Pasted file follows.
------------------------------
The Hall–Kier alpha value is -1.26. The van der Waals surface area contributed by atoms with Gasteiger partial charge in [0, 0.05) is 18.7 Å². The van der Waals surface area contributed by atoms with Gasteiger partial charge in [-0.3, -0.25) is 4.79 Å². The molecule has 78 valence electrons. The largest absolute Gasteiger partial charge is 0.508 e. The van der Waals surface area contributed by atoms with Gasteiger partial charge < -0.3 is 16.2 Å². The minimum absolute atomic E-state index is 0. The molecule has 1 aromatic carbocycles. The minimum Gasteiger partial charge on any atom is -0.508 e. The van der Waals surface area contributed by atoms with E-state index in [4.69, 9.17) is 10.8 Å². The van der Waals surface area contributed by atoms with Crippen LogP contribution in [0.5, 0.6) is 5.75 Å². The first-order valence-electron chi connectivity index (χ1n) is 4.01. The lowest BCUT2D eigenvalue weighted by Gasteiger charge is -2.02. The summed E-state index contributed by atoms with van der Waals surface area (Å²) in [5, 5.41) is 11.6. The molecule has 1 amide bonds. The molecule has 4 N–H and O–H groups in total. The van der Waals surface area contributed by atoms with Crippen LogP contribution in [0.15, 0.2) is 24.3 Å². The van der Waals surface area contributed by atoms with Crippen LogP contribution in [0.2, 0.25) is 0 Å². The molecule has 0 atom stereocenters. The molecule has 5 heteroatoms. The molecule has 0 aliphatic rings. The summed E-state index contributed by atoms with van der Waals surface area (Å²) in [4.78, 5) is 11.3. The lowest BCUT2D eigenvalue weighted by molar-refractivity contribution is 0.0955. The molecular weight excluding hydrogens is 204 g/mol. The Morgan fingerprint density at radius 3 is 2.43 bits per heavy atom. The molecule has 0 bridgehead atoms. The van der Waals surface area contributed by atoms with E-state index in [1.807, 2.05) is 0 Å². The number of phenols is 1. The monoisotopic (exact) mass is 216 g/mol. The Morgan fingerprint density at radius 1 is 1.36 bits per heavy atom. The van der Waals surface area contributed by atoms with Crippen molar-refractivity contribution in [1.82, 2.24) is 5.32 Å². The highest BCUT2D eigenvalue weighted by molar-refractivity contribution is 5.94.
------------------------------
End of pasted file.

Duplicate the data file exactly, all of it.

The Hall–Kier alpha value is -1.26. The van der Waals surface area contributed by atoms with Gasteiger partial charge in [0, 0.05) is 18.7 Å². The van der Waals surface area contributed by atoms with Gasteiger partial charge in [-0.3, -0.25) is 4.79 Å². The molecule has 78 valence electrons. The largest absolute Gasteiger partial charge is 0.508 e. The van der Waals surface area contributed by atoms with Gasteiger partial charge < -0.3 is 16.2 Å². The minimum absolute atomic E-state index is 0. The molecule has 1 aromatic carbocycles. The minimum Gasteiger partial charge on any atom is -0.508 e. The van der Waals surface area contributed by atoms with E-state index in [4.69, 9.17) is 10.8 Å². The van der Waals surface area contributed by atoms with Crippen LogP contribution in [0.5, 0.6) is 5.75 Å². The first-order valence-electron chi connectivity index (χ1n) is 4.01. The lowest BCUT2D eigenvalue weighted by Gasteiger charge is -2.02. The summed E-state index contributed by atoms with van der Waals surface area (Å²) in [5, 5.41) is 11.6. The molecule has 1 amide bonds. The molecule has 4 N–H and O–H groups in total. The van der Waals surface area contributed by atoms with Crippen LogP contribution in [0.15, 0.2) is 24.3 Å². The van der Waals surface area contributed by atoms with Crippen LogP contribution in [0.2, 0.25) is 0 Å². The molecule has 0 atom stereocenters. The molecule has 5 heteroatoms. The molecule has 0 aliphatic rings. The summed E-state index contributed by atoms with van der Waals surface area (Å²) in [4.78, 5) is 11.3. The lowest BCUT2D eigenvalue weighted by molar-refractivity contribution is 0.0955. The molecular weight excluding hydrogens is 204 g/mol. The Morgan fingerprint density at radius 3 is 2.43 bits per heavy atom. The molecule has 0 bridgehead atoms. The van der Waals surface area contributed by atoms with E-state index in [1.807, 2.05) is 0 Å². The number of phenols is 1. The monoisotopic (exact) mass is 216 g/mol. The Morgan fingerprint density at radius 1 is 1.36 bits per heavy atom. The van der Waals surface area contributed by atoms with Crippen molar-refractivity contribution in [1.82, 2.24) is 5.32 Å². The highest BCUT2D eigenvalue weighted by molar-refractivity contribution is 5.94.